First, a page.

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Photos: Indonesian Marine Affairs and Fisheries Ministry
Children on the island of Bangka in Indonesia receive free goggles in a bid by the maritime affairs minister to engage them early in caring for endangered reefs.

It’s never too early to get children interested in nature. And anyone who has contact with young children can help provide experiences that will one day make them want to protect the environment. I’m sure reader Will McM. does that in his Making Music Together classes, and I know my kids and their spouses do that.

Meanwhile across the world, a maritime affairs minister sees hope in her country’s very youngest. Kate Lamb reports for the Guardian, “Indonesia’s maritime affairs minister has come up with an unconventional way to help preserve precious reefs from marine pollution: distribute boatloads of free goggles to children in the archipelago’s remote coastal regions.

“An avid snorkeler who is known for blowing up illegal fishing boats, minister Susi Pudijastuti said she wanted to give the next generation of Indonesians ‘the eyes’ to fully appreciate their marine environment.

“During visits to Indonesia’s remote eastern areas, home to the ‘Coral Triangle’ and some of the most diverse marine life in the world, the minister said she noticed Indonesian children watching tourists snorkelling for hours, not fully understanding what they were doing.

“ ‘I just realised in one moment: how can we ask them, how can we push them to take care of the beauty of the underwater world if they don’t even see how beautiful it is,’ she said, ‘I realised, what we see, they don’t see.’ … Visiting Banggai Laut in Sulawesi, one area where goggles had been distributed, the minister said children were swimming and jumping around, amazed by their reefs. …

“In a country suffering from chronic maritime waste, the minister hopes the initiative will encourage young Indonesians to appreciate their reefs, and in turn inspire them to protect their marine environment. Indonesia is the world’s biggest marine polluter after China, discarding 3.22m metric tons of waste annually. …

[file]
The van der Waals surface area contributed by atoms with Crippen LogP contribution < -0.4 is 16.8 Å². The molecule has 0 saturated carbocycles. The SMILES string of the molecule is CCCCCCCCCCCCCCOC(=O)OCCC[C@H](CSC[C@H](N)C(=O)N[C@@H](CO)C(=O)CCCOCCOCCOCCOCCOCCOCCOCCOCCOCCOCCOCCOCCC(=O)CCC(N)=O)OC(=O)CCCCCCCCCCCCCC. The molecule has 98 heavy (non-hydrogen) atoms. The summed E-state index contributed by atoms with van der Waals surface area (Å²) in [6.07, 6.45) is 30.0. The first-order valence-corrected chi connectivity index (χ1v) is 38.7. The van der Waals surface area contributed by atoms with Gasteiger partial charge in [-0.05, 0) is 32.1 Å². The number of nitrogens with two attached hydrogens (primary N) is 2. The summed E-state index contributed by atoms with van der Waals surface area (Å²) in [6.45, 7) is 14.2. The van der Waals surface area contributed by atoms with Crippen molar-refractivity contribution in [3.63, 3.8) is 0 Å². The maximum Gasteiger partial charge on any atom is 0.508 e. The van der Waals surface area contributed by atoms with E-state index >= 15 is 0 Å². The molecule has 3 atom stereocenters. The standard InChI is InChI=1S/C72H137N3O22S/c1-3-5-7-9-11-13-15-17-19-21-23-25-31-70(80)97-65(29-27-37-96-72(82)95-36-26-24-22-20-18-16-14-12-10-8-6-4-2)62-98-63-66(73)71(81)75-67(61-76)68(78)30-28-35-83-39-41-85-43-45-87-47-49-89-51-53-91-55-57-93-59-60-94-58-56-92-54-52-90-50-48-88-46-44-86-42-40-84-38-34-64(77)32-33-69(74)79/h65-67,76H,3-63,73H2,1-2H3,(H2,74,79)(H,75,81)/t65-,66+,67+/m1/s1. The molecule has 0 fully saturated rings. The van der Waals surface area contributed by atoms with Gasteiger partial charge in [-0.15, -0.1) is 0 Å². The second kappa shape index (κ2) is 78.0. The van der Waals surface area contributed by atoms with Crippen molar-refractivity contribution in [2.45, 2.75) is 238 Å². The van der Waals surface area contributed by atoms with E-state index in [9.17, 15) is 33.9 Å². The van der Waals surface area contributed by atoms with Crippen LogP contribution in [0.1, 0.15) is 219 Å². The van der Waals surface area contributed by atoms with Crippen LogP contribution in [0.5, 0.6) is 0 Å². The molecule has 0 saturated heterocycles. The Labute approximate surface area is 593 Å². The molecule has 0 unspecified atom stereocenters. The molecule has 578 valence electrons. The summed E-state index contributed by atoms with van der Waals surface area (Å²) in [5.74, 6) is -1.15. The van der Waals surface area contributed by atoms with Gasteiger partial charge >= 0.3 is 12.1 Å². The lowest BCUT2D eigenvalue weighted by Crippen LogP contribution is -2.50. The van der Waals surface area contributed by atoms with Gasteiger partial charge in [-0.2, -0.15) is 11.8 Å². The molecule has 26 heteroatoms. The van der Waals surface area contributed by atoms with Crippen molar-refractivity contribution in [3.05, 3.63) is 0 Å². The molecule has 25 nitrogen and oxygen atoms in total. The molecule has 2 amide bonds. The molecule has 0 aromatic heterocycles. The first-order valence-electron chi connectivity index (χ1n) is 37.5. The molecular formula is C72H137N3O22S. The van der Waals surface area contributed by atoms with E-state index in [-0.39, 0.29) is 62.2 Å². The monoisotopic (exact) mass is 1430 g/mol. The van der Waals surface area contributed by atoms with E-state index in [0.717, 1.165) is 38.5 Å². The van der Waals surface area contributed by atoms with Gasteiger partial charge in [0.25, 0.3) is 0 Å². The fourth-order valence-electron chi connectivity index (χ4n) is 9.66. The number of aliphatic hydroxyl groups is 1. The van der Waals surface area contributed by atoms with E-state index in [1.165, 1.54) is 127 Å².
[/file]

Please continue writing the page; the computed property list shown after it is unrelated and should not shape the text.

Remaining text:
“Susi said she was angered when she saw plastic ‘at the beach, on the shore, on the reef, everywhere,’ and took measures to reduce usage in her own ministry. Single-use plastic is banned at Indonesia’s maritime affairs and fisheries ministry, and at all its ministerial events.

“Susi told the Guardian she looked forward to the day when Indonesia could ban single-use plastic altogether.” More at the Guardian, here.

Speaking of single-use plastic, I have recently learned that straws are dangerous to sea turtles and intend to stop using them. But recently at an earthy-crunchy juice bar, plastic straws were all they had. Disappointing. Everyone needs to do their bit.

Indonesian students on the island of Belitung receive free goggles.

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Photo: Bethesda Magazine
New research finds some children are more attentive after experiencing a class taught on the lawn.

As the fourth snow event of March 2018 decorates my yard, I’m finding it hard to visualize academic lessons on a lawn, but I know they do happen.

Tom Jacobs writes at Pacific Standard, “A carefully designed 10-week study found outdoor lessons ‘boost subsequent classroom engagement, and boost it a great deal,’ writes a research team led by Ming Kuo of the University of Illinois — Urbana-Champaign. ‘After a lesson in nature, teachers were able to teach for almost twice as long without having to interrupt instruction to redirect students’ attention.’

“In the journal Frontiers in Psychology, Kuo and her colleagues note that, while many European nations have incorporated classes in nature into children’s education, the idea has not been embraced in the United States. This may reflect ‘concern on the part of teachers that outdoor lessons will leave students keyed up and unable to concentrate,’ they write. Their findings debunk that notion.

“The study featured third-graders (ages nine and 10) at an environment-oriented magnet school in the Midwest. The kids were predominantly African American, and 87 percent qualified for a free or reduced-price lunch.

“Two teachers — one keen on the idea of teaching in nature, the other somewhat skeptical — each ‘delivered 10 pairs of lessons over 10 different weeks.’ On five of the 10 weeks, the first lesson of the pair was taught at a grassy spot just outside the school, adjacent to some woods.

” ‘For any given pair of lessons, both the treatment lesson (in nature) and its indoor counterpart were delivered by the same teacher to the same students, on the same topic, in the same week of the semester,’ the researchers write.

“The students’ engagement in the lesson taught immediately afterwards—which was always indoors—was measured in a variety of ways, including the teacher’s perception; the judgment of an independent observer who examined photographs of the classroom; and how often the teacher needed to stop teaching to attend to a student’s inappropriate behavior.

” ‘Classroom engagement was significantly better after lessons in nature,’ the researchers report. … Most striking was the reduction in ‘redirects,’ which are defined as ‘instances where a teacher interrupted the flow of instruction to redirect students’ attention.’